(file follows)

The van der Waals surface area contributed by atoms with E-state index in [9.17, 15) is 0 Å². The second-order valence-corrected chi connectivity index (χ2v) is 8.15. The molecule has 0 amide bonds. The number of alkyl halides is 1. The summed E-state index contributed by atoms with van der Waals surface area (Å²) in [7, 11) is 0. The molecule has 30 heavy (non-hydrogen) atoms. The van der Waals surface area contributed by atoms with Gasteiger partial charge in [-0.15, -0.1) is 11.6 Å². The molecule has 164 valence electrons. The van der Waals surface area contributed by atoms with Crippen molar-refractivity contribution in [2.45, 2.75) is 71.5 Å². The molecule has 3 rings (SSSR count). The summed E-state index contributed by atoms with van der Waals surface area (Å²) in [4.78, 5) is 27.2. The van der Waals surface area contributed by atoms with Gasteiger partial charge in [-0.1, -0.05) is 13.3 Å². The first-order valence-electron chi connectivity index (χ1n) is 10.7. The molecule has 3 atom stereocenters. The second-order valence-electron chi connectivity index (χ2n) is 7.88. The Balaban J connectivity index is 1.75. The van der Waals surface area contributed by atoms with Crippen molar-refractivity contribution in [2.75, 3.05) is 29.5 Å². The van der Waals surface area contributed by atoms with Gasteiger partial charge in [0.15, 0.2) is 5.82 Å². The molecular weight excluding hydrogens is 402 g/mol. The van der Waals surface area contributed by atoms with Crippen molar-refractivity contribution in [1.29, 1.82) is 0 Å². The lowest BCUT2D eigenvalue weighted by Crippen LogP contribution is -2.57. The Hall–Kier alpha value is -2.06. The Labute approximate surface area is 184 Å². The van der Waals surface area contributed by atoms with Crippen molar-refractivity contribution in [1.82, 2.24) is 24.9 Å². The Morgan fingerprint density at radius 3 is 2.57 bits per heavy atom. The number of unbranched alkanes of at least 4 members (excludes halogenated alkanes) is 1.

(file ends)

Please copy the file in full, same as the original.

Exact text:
The van der Waals surface area contributed by atoms with E-state index in [9.17, 15) is 0 Å². The second-order valence-corrected chi connectivity index (χ2v) is 8.15. The molecule has 0 amide bonds. The number of alkyl halides is 1. The summed E-state index contributed by atoms with van der Waals surface area (Å²) in [7, 11) is 0. The molecule has 30 heavy (non-hydrogen) atoms. The van der Waals surface area contributed by atoms with Gasteiger partial charge in [-0.15, -0.1) is 11.6 Å². The molecule has 164 valence electrons. The van der Waals surface area contributed by atoms with Crippen molar-refractivity contribution in [2.45, 2.75) is 71.5 Å². The molecule has 3 rings (SSSR count). The summed E-state index contributed by atoms with van der Waals surface area (Å²) in [4.78, 5) is 27.2. The van der Waals surface area contributed by atoms with Gasteiger partial charge in [-0.1, -0.05) is 13.3 Å². The first-order valence-electron chi connectivity index (χ1n) is 10.7. The molecule has 3 atom stereocenters. The second-order valence-electron chi connectivity index (χ2n) is 7.88. The Balaban J connectivity index is 1.75. The van der Waals surface area contributed by atoms with Crippen molar-refractivity contribution in [2.75, 3.05) is 29.5 Å². The van der Waals surface area contributed by atoms with Gasteiger partial charge in [0.15, 0.2) is 5.82 Å². The molecular weight excluding hydrogens is 402 g/mol. The van der Waals surface area contributed by atoms with Crippen molar-refractivity contribution in [1.29, 1.82) is 0 Å². The lowest BCUT2D eigenvalue weighted by Crippen LogP contribution is -2.57. The Hall–Kier alpha value is -2.06. The Labute approximate surface area is 184 Å². The van der Waals surface area contributed by atoms with Crippen molar-refractivity contribution in [1.82, 2.24) is 24.9 Å². The Morgan fingerprint density at radius 3 is 2.57 bits per heavy atom. The number of unbranched alkanes of at least 4 members (excludes halogenated alkanes) is 1.